Futures can be extremely volatile and are far riskier than the other investment options. They also offer the greatest potential return, however, you have to get the timing and price movement right to see a profit on your investment.


  • Because of the lot size, small moves in the script, such as 1% can mean good gains.
  • Investing is simple and accessible.

  • Futures are volatile investments. No one can predict with any degree of certainty how the pice of coffee will fluctuate.
  • The risk of losing your investment is high, small moves against you can mean big losses.
  • Futures expire. Failure to exercise them prior to expiry makes them worthless.

What are the risks?

The price of coffee can fluctuate depending on a range of factors, many of which are out of our control, making the commodity volatile and unpredictable. These factors include:

  • Weather conditions in the countries producing the coffee.
  • Economic and political factors impacting coffee-producing countries.
  • Fluctuations in foreign currency exchange rates.
  • Changing trade regulations and restrictions.
  • Changes in the supply and demand of coffee.

Frequently asked questions

More guides on Finder

  • How to reserve a company name

    Discover how to reserve a company name and what this means for your business

  • Interactive Brokers review

    Find out what we thought of Interactive Brokers, some key features, information about its platforms and how much Interactive Brokers costs.

  • Invest in makeup stocks

    Want to add highlight to the foundations of your investment portfolio with makeup stocks? Find out how to invest in makeup and the risks.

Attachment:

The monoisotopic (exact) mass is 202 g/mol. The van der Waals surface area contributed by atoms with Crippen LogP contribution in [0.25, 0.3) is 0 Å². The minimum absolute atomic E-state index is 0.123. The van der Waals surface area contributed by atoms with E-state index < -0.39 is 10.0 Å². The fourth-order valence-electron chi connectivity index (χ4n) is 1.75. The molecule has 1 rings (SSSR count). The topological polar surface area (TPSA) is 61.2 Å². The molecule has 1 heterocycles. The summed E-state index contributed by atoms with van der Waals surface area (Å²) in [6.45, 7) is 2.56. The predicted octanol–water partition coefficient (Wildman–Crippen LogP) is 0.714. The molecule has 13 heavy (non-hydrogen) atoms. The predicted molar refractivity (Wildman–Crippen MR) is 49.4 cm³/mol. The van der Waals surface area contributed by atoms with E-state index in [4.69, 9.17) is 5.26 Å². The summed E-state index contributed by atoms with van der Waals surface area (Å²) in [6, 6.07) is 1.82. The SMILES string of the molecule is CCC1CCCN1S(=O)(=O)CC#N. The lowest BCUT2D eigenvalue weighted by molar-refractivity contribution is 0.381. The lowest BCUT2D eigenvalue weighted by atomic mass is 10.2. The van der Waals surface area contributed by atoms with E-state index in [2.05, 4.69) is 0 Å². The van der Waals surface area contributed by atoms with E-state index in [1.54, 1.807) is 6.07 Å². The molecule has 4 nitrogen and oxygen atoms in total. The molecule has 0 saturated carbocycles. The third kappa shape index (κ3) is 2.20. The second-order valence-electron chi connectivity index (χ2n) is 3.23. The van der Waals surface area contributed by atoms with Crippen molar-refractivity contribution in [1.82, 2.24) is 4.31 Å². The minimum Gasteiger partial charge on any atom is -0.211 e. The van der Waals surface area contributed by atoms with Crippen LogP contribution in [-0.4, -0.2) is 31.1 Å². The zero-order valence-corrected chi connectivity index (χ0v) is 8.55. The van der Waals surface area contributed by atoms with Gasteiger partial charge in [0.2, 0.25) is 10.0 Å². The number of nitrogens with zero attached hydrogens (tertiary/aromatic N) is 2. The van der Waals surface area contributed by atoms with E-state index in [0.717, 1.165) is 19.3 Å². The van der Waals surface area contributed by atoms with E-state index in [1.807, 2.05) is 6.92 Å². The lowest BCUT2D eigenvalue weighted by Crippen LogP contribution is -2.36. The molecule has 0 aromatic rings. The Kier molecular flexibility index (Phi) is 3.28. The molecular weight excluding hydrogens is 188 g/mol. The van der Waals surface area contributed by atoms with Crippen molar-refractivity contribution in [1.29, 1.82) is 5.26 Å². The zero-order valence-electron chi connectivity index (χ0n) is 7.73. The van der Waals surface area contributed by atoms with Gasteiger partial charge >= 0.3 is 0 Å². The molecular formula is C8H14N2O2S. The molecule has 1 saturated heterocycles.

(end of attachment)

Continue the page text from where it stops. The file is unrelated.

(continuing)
• How to buy penny stocks in the UK

    As the name suggests, penny stocks offer potential growth at a low cost, but are also high-risk.

  • How to buy Bitcoin

    Want to buy Bitcoin but don’t know where to start? This comprehensive guide provides step-by-step instructions on how and where to buy BTC in the UK.

  • A complete guide to buying, selling and investing in silver

    Find out your different investment options, the benefits of investing in silver and what the possible risks are.

  • Best pension drawdown

    Find out the best pension drawdown for different sized pension pots and different investing aims. We’ve compared the different providers.

  • Invest in the Toronto Stock Exchange

    Find out what the Toronto Stock Exchange is, what companies are on it and how you can buy shares on Canada’s largest exchange.

  • Best pension fund

    Looking for the best pension fund to invest your pension in? We’ve found some of the best ones by their compound annual growth rate.

Ask an Expert

You are about to post a question on

  • Do not enter personal information (eg. surname, phone number, bank details) as your question will be made public
  • is a financial comparison and information service, not a bank or product provider
  • We cannot provide you with personal advice or recommendations
  • Your answer might already be waiting – check previous questions below to see if yours has already been asked provides guides and information on a range of products and services. Because our content is not financial advice, we suggest talking with a professional before you make any decision.

By submitting your comment or question, you agree to our Privacy and Cookies Policy and Terms of Use.

Questions and responses on are not provided, paid for or otherwise endorsed by any bank or brand. These banks and brands are not responsible for ensuring that comments are answered or accurate.
Go to site